Little Borders at The Old 505 is an exquisitely crafted production, focusing on a middle-class experience of fear. Beyond the perils of casualised xenophobia, Little Borders dissects what it means to attain the privilege of safety and security, and to face the terror of potentially losing it. The play is subtle in its treatment of these themes, nuanced in its execution, and at turns hilarious and heartbreaking. The choice to tell the story using white actors, on a stage masked with an almost entirely white design, was frankly, comic genius. It gave Little Borders the right set-up to discuss the trappings of privilege, and invited the audience to be seduced by the murderously flawed protagonists, played brilliantly by Lucy Goleby and Brandon McLelland. Little Borders deftly treads the fine line between currying sympathy for the anti-heroes of its story, and condemning them for a life of glib superficiality, and subtle prejudice.
Written over six years ago, Little Borders won the 2011 Patrick White Playwright’s Award, and is written by Phil Cavanagh. This is its first outing on stage and the play is simply excellent. It tells the story of a young-ish couple, Ell and Steve, who move into a gated community as a result of their suspicion of the behaviour of former neighbours, presumed to be Islamic. In their new home within the gated community, there are man-made lakes, lush green spaces and crucially, guards to protect them. Ell, a highly-strung and flighty woman, has had six hours of sleep in a week, and Steve, her husband, has had his wings clipped at work. They’re both suffering in their own ways, and mostly as a result of the middle-class malaise that comes with being too comfortable.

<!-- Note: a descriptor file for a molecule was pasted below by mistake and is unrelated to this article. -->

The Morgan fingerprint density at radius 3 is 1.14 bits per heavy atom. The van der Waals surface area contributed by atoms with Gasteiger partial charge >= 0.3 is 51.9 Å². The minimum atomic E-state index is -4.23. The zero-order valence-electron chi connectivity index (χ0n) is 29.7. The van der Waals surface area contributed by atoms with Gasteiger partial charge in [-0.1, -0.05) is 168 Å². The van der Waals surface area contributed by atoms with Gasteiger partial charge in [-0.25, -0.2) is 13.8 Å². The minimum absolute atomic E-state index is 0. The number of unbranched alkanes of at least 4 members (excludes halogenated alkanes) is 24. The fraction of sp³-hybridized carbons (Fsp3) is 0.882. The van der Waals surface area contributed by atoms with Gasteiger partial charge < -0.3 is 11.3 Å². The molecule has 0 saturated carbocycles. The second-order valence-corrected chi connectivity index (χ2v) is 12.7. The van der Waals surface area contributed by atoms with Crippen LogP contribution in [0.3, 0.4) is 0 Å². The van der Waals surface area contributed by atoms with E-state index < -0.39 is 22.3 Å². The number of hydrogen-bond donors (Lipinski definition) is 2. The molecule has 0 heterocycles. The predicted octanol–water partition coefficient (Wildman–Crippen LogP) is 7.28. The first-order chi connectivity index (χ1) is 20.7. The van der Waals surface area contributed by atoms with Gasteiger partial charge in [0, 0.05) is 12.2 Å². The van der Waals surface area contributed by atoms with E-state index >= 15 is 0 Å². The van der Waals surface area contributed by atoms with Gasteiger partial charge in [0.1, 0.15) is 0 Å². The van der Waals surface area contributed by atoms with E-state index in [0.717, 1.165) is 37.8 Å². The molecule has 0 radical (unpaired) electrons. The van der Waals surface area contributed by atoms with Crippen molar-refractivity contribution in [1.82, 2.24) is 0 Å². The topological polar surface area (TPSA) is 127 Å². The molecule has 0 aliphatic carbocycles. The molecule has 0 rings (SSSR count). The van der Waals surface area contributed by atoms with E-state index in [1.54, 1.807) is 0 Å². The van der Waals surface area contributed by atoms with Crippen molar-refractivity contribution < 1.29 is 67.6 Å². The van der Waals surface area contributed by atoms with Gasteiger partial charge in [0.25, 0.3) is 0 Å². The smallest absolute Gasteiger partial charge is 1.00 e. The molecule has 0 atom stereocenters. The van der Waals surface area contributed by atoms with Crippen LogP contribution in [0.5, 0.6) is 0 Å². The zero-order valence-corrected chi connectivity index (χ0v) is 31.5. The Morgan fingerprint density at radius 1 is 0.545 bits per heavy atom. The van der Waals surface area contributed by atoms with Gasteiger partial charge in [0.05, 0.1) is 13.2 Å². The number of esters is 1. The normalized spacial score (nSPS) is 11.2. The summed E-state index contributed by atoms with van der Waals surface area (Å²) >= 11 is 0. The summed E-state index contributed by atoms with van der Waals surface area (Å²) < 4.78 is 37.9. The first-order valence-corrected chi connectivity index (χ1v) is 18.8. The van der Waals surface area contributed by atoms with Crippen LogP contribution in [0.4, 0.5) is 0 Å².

Cavanagh has crafted a canny examination of the penalties and privileges of having protected oneself against everything. He uses a fine blend of satire and brilliant dialogue to point out the contradictions of Ell and Steve’s views, and also makes a somewhat affectionate indictment on the Australian temperament, reflecting our national character and our treatment of “the other”.
Both Goleby and McLelland possess a precision in their performance that is absolutely captivating. They are perfectly cast, and are both measured, thoughtful and engaging in their performances. Goleby’s subtle fidgeting betrays her character’s troubled mind, and her occasional outbursts are of a woman whose priorities may be slipping to somewhere outside of whack. McLelland’s slow and blokey drawl is deployed to devastating comic effect, and he is capable of commanding the stage and spinning the story of the play with great power. They are both exceptional actors and it is a privilege to see them work together, and in the intimate setting of the Old 505.
The design by Jeremy Allen and Charles Davis is spare, deliberate and clever. They have asked the audience to work, and visualise the places described by the characters, while obliquely referencing the sameness of a gated community. The beautifully hand-crafted cul-de-sac of miniature houses is a beautiful example of intelligence and humour, conjuring up the idea of “small-world mentality”. Clemence Williams’ sound design gives the entire show an eerie feel, and her playful sonic eccentricities complete the play’s transitions.
Dominic Mercer has carried this production well, and has directed a play that honours the text, the creatives behind it, the actors and as such, the very philosophy behind the Old 505. Mercer is interested in letting the creative horses in the team have their heads, and giving them the space to do their best work. His choices make for a seamless production that is clean, slick and exciting. He has also shown a commitment to new and (unfortunately) neglected writing. Along with the production of Little Borders, Mercer, through 8th Buffalo Press, has published a first edition of Cavanagh’s play, the proceeds from which raised money for production costs, and crucially, add to the physical stock of published, hard-copy Australian plays. Mercer’s production, his work at the Old 505 and his venture with 8th Buffalo Press is testament to his thoughtful approach to Australian independent theatre, and he should be commended for it.